When you’re stressed or depressed – it’s easy to get stuck. Yes, well there’s exercise, there’s mindfulness, there’s all the sensible, practical “solutions” . But after 6 months of lockdown, it’s getting where we need to pull out all stops….. and PLAY!!! It’s time to channel our inner 7 year olds… Play is good for […]Read more
The jonquils and the wattles are flowering – along with grasses across the state – so it’s hayfever time. (Or seasonal rhinitis – which is its medical name.) If you get in early, there’s a lot you can do to minimise your symptoms and keep yourself well. Hayfever is essentially an immune system response – […]Read more
Comments Off on Leave “ruminating” to the goats – restore your mind in nature
It’s a scary time in Australia as COVID-19 escalates. Particularly in my Melbourne home, where we’ve just gone back into lockdown. Anxiety and stress can have short term and long term consequences. In these limited times most of us can still do one simple thing – and go for a walk in nature. This is […]Read more
Comments Off on Supporting people on cancer therapies and offsetting side effects
A cancer diagnosis can leave you feeling totally rail-roaded. It could be that you’re the patient – or that someone you love has just had that devastating diagnosis. Either way, the urgency of the medical system can easily make you feel powerless and useless. You could easily feel like a helpless, passive bystander in your […]Read more
There are three main organs in the body that respond to stress: The hypothalamus (manages the release of hormones and other physiological functions) The pituitary gland (receives signals from the nervous system) Together they control the adrenal glands that release hormones in response to stress. 3. The adrenal glands (near the kidneys) Together these are […]Read more
The next R-U-OK day in Australia isn’t until 10th September 2020. That’s WAY too far away. At the moment, probably every day could benefit from being an R-U-OK day. All of us are dealing with a world in crisis – at a level that hasn’t happened for 100 years! Even if you’re not in immediate […]Read more
What to do? At first signs of infection like fatigue, sore throat, sneeze, cough etc (you will all have personal knowledge of how it happens with you): you need to increase the dosage of supplements and herbs you already take (as preventatives) and divide this up throughout the day. The increased amount will depend on […]Read more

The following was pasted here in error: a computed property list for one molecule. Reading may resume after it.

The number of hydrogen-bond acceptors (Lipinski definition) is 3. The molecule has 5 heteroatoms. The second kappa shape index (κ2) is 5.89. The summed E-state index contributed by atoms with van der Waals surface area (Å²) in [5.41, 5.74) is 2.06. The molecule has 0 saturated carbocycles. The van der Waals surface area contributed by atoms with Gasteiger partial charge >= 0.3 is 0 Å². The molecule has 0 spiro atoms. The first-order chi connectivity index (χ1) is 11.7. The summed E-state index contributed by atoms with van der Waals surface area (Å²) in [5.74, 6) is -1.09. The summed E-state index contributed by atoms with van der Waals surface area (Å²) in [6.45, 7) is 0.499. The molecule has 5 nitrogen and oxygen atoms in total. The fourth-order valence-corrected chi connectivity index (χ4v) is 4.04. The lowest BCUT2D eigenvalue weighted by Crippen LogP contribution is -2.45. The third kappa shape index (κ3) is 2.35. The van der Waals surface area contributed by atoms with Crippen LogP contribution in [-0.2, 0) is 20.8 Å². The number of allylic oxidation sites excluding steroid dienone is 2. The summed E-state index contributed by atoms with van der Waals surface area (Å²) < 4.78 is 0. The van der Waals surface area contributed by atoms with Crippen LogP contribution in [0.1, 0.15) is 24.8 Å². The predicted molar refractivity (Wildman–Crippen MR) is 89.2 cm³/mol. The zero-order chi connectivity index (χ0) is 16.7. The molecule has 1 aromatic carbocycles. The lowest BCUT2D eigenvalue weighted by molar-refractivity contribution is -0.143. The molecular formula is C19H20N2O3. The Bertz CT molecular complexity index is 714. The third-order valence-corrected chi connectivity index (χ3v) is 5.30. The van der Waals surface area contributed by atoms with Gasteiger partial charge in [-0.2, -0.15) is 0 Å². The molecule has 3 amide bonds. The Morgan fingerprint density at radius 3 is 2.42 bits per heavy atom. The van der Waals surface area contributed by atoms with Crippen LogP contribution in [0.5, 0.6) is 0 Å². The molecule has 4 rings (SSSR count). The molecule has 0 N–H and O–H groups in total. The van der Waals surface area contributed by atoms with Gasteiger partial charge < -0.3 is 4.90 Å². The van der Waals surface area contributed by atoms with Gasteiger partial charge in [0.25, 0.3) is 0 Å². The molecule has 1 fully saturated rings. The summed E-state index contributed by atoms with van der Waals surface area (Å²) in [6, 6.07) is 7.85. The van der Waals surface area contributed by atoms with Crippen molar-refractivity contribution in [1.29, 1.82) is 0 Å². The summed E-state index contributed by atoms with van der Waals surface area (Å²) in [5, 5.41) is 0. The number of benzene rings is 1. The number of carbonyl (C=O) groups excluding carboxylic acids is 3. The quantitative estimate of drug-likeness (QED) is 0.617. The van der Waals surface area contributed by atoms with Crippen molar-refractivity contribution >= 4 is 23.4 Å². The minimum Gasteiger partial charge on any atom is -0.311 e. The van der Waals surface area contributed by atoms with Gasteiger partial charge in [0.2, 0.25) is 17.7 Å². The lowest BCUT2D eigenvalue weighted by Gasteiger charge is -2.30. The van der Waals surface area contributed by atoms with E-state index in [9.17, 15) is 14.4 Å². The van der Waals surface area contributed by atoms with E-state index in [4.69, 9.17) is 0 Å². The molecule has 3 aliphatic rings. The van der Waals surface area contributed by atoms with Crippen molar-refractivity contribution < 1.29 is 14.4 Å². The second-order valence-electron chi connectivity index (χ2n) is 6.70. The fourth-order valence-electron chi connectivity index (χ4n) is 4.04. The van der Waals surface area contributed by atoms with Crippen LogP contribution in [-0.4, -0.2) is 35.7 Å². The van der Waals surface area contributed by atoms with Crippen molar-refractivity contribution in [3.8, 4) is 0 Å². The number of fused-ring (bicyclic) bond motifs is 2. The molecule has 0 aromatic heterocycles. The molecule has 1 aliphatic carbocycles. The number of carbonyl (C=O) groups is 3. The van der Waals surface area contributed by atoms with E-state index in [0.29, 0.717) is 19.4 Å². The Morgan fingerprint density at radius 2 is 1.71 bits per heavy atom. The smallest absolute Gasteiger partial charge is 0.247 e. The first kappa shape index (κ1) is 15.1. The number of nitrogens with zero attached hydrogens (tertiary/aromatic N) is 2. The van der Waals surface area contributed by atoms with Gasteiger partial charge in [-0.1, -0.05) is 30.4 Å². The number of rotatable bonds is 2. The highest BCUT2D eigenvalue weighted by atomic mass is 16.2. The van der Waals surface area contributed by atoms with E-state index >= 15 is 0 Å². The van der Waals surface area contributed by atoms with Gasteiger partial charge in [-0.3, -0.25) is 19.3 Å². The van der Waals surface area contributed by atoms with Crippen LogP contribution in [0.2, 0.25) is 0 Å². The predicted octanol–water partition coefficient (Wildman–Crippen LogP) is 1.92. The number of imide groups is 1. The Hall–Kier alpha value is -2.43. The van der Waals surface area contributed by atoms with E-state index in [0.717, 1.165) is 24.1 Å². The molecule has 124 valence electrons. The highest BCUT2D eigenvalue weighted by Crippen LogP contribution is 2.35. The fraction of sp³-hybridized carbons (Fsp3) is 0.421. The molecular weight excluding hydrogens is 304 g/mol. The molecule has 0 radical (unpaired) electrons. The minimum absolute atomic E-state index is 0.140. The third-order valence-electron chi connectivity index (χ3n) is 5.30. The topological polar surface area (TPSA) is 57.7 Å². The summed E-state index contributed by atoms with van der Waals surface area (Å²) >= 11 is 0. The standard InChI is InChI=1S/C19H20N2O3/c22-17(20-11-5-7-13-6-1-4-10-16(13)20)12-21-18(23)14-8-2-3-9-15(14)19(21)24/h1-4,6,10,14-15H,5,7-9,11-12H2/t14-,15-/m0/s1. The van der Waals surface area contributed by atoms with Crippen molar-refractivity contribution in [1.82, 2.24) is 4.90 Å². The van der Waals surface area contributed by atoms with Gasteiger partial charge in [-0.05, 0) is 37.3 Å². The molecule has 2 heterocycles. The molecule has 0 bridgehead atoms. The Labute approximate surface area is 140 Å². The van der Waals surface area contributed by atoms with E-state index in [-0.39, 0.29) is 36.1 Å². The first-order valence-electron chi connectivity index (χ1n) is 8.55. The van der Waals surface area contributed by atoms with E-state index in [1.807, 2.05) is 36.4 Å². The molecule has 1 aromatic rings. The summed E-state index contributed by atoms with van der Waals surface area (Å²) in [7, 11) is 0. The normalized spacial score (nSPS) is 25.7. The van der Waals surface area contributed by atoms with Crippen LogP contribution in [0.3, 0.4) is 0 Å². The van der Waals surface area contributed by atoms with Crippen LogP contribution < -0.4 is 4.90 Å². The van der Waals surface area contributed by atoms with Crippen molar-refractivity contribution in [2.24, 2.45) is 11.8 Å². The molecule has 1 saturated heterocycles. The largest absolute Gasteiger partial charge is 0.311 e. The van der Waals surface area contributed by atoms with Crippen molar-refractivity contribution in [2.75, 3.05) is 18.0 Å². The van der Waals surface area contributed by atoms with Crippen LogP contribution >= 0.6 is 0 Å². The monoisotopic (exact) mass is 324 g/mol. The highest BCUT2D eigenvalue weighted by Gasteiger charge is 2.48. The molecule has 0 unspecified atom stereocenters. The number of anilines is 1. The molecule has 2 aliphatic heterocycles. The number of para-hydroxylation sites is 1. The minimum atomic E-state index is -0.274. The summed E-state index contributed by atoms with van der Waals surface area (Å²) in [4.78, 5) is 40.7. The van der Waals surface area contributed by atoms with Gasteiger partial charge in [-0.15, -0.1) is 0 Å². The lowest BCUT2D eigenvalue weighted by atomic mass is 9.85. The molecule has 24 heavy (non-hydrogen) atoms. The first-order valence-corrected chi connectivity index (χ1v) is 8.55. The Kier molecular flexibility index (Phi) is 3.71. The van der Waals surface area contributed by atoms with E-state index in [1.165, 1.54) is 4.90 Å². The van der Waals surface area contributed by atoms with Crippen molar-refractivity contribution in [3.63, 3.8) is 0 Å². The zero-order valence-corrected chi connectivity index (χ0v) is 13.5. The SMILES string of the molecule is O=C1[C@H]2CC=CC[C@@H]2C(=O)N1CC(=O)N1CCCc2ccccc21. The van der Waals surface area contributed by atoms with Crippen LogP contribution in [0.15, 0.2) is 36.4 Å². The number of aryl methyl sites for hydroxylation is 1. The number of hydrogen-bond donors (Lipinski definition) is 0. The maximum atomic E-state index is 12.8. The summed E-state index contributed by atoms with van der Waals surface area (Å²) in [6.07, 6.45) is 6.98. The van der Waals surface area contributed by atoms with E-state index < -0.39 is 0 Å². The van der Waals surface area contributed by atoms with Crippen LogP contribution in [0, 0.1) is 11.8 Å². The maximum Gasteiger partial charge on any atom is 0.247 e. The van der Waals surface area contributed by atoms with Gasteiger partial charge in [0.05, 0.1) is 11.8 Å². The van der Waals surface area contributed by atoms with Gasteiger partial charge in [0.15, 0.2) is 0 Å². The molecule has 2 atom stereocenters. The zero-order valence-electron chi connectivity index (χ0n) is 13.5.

Articles, Health, My Garden
Comments Off on Food and medicine Foraging: Warragul greens & Sage
Warragul Greens loves some sunshine and thrives on moisture. You can train it up and over fences too.
Next you can see Common Sage or Salvia officinalis. ‘Officinalis’ means this is the official species used botanical/herbal medicine.
Commonly used in cooking, sage helps ensure digestive processes work well: especially to muster our bile flow to break down consumed fats/oils. You can use sage fresh or dried for later use.
In herbal medicine sage has a broad sphere of action: antimicrobial (including antiviral) taken as a tea and/or gargle/mouthwash; improving cognition and memory, reduces excess perspiration (sweating) in fevers or during menopause, reduces milk flow in weaning mothers. Commonly used in upper respiratory tract infections like sore throat and sinus issues.
For best effect and safety of any herbal medicine you must consult a Practitioner to guide you on the most appropriate dose and preparation FOR YOU . Generally sage in its basic leaf form for cooking or tea is considered a very low risk herb. Easy to grow from cuttings. Let me know if you’d like to give it a go to grow. I have plenty to share. This plant has travelled around our garden for about 25 years!
Articles, Health, My Garden
Comments Off on Food and medicine Foraging Series: Warragul greens
Food Feast: Warragul Greens/New Zealand Spinach aka Tetragonia tetragonoides. Easy nutritious green to grow in your garden (likes moisture) and you can find it along the Aussie shorelines (tastes a bit saltier). High in Vit C, magnesium, phytonutrients and fibre, this food has been a favourite of Australian indigenous peoples and early European colonists and had a resurgence of interest as a Bush Tucker option easy to grow in our own gardens. The leaf is mild to the taste and soft to the palate so easily incorporated into pies, pestos, salads and salsas. It contains some oxalic acid so those with kidney issues consult with a Practitioner first if you are concerned.Read more
What to do? Physical distancing and Sanitising are the MOST IMPORTANT strategies in minimizing our exposure to COVID19. Apart from avoidance we can improve our immune system response to any viral/bacterial/fungal exposure by considering the following: Even if you’re not sick yet, then Vitamin C, Vitamin D and Zinc – NOW – in appropriate […]Read more